The rear bogie of the Bachmann container flat can be modified in a similar way to the Dapol bogie. To reduce the chance of interference between the pick-up feed wires and the coupler mechanism, the rear coupler was removed. As no hidden space is available on the rear of the Bachmann flat, the electronic components are hidden in the container. Two thin wires are routed from the container rear to the rear light bracket.
The use of a flashing LED as a pulse generator for a smaller chip LED was a useful and completely unexpected outcome to this exercise. The end result is a simple low cost circuit driving a scale chip-LED equipped rear warning light with the correct flashing properties and powered entirely via the DCC track waveform. (With accuracy only limited by modelling skills!) The prototype model light looks brighter than the real thing, particularly when seen in daylight, but the intensity could be adjusted by a suitable change to the resistor values if a dimmer light is preferred. (e.g. change the 2k2 to 4k7). Or of course: apply a thicker coat of red water colour paint to the lens!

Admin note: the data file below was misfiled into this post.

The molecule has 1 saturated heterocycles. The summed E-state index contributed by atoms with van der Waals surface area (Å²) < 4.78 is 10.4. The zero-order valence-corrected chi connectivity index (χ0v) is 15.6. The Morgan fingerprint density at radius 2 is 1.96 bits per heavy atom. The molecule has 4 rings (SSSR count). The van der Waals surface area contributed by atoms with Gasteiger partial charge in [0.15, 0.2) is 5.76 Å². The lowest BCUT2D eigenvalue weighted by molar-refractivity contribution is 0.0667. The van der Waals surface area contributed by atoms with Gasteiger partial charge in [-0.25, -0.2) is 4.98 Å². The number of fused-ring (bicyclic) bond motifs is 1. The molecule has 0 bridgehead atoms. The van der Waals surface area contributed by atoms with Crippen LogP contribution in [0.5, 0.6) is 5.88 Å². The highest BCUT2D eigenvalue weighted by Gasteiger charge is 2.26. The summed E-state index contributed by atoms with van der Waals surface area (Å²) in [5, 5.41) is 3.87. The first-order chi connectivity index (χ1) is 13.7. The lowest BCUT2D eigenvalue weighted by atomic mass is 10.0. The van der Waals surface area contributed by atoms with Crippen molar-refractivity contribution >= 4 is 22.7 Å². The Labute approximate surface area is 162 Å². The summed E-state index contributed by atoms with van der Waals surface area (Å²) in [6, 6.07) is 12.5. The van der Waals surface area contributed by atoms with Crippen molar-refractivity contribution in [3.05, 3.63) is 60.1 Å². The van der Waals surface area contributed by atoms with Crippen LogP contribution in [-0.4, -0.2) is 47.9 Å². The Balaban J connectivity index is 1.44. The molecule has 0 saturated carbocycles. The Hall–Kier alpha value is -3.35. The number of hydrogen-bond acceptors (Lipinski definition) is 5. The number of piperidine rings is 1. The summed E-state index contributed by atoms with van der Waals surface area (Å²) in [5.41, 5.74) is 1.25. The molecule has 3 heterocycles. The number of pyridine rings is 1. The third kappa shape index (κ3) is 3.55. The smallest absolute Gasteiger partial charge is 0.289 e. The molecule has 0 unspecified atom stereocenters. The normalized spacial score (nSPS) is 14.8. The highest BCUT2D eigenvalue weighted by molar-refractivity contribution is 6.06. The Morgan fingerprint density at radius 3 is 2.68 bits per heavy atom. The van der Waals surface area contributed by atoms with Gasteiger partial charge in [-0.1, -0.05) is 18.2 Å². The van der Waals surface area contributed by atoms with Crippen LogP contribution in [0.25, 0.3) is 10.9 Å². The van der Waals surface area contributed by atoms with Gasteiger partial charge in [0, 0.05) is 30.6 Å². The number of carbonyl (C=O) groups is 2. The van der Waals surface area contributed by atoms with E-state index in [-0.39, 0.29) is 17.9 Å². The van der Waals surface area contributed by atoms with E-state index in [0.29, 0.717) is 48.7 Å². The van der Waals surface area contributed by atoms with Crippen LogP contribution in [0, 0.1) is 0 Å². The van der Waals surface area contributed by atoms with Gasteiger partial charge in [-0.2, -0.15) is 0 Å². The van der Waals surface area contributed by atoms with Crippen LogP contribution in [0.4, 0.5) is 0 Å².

A more traditional approach
using an Astable multivibrator:
Where there is plenty of room to accommodate a few more parts, e.g. in a container or tanker wagon..... This arrangement enables a correctly timed flash frequency, combined with a brief on period, to simulate the strobe flash produced by the real rear lights. The following circuit is copied from the Class 60 Zimo decoder web page, where the parts are housed in the tank of an Amoco bogie oil tanker wagon.
The circuit was optimised for the on and off times of the flashing sequence. The resultant circuit diagram is shown below:
(The two diodes in series with the transistor emitters prevent reverse breakdown of the base emitter junctions when the base voltage shoots up to maximum, which could otherwise blow-up the transistors.)
The on period is determined by the 0.22uF capacitance multiplied by the 220k resistor.
The off period is determined by the 0.22uF capacitance multiplied by the 2.5M resistor.
The frequency is approx 2 flashes per second and the flash on period is short to simulate a strobe.